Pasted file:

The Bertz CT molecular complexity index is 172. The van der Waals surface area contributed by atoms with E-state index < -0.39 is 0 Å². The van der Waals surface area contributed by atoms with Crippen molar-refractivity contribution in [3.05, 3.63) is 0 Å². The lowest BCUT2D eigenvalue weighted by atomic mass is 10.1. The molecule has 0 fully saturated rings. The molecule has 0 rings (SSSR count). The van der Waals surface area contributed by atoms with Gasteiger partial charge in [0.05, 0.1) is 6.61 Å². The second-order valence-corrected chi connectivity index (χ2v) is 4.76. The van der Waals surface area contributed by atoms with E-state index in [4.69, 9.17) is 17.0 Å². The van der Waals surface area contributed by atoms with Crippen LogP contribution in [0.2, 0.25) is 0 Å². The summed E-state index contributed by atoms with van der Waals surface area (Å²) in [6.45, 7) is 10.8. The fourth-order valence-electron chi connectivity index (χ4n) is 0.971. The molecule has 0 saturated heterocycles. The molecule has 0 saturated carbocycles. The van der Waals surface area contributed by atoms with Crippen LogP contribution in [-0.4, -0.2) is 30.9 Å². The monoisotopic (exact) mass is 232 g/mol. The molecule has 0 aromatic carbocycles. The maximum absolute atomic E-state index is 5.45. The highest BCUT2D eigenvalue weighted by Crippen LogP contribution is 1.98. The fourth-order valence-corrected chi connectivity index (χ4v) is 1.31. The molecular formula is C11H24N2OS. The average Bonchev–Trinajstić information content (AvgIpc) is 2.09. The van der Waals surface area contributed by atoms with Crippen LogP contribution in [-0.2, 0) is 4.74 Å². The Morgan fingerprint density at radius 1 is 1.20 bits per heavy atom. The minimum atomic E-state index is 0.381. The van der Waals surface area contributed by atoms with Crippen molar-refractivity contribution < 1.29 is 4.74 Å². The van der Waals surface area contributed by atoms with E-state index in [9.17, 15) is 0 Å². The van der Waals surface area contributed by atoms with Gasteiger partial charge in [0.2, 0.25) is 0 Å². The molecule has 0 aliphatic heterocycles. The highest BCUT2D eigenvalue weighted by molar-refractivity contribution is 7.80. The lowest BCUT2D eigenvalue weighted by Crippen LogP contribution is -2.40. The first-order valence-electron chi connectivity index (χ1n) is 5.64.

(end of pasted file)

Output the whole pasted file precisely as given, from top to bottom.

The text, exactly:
The Bertz CT molecular complexity index is 172. The van der Waals surface area contributed by atoms with E-state index < -0.39 is 0 Å². The van der Waals surface area contributed by atoms with Crippen molar-refractivity contribution in [3.05, 3.63) is 0 Å². The lowest BCUT2D eigenvalue weighted by atomic mass is 10.1. The molecule has 0 fully saturated rings. The molecule has 0 rings (SSSR count). The van der Waals surface area contributed by atoms with Gasteiger partial charge in [0.05, 0.1) is 6.61 Å². The second-order valence-corrected chi connectivity index (χ2v) is 4.76. The van der Waals surface area contributed by atoms with E-state index in [4.69, 9.17) is 17.0 Å². The van der Waals surface area contributed by atoms with Crippen LogP contribution in [0.2, 0.25) is 0 Å². The summed E-state index contributed by atoms with van der Waals surface area (Å²) in [6.45, 7) is 10.8. The fourth-order valence-electron chi connectivity index (χ4n) is 0.971. The molecule has 0 saturated heterocycles. The molecule has 0 saturated carbocycles. The van der Waals surface area contributed by atoms with Crippen LogP contribution in [-0.4, -0.2) is 30.9 Å². The monoisotopic (exact) mass is 232 g/mol. The molecule has 0 aromatic carbocycles. The maximum absolute atomic E-state index is 5.45. The highest BCUT2D eigenvalue weighted by Crippen LogP contribution is 1.98. The fourth-order valence-corrected chi connectivity index (χ4v) is 1.31. The molecular formula is C11H24N2OS. The average Bonchev–Trinajstić information content (AvgIpc) is 2.09. The van der Waals surface area contributed by atoms with Crippen LogP contribution in [-0.2, 0) is 4.74 Å². The Morgan fingerprint density at radius 1 is 1.20 bits per heavy atom. The minimum atomic E-state index is 0.381. The van der Waals surface area contributed by atoms with Crippen molar-refractivity contribution < 1.29 is 4.74 Å². The van der Waals surface area contributed by atoms with E-state index in [9.17, 15) is 0 Å². The van der Waals surface area contributed by atoms with Gasteiger partial charge in [0.2, 0.25) is 0 Å². The molecule has 0 aliphatic heterocycles. The highest BCUT2D eigenvalue weighted by molar-refractivity contribution is 7.80. The lowest BCUT2D eigenvalue weighted by Crippen LogP contribution is -2.40. The first-order valence-electron chi connectivity index (χ1n) is 5.64.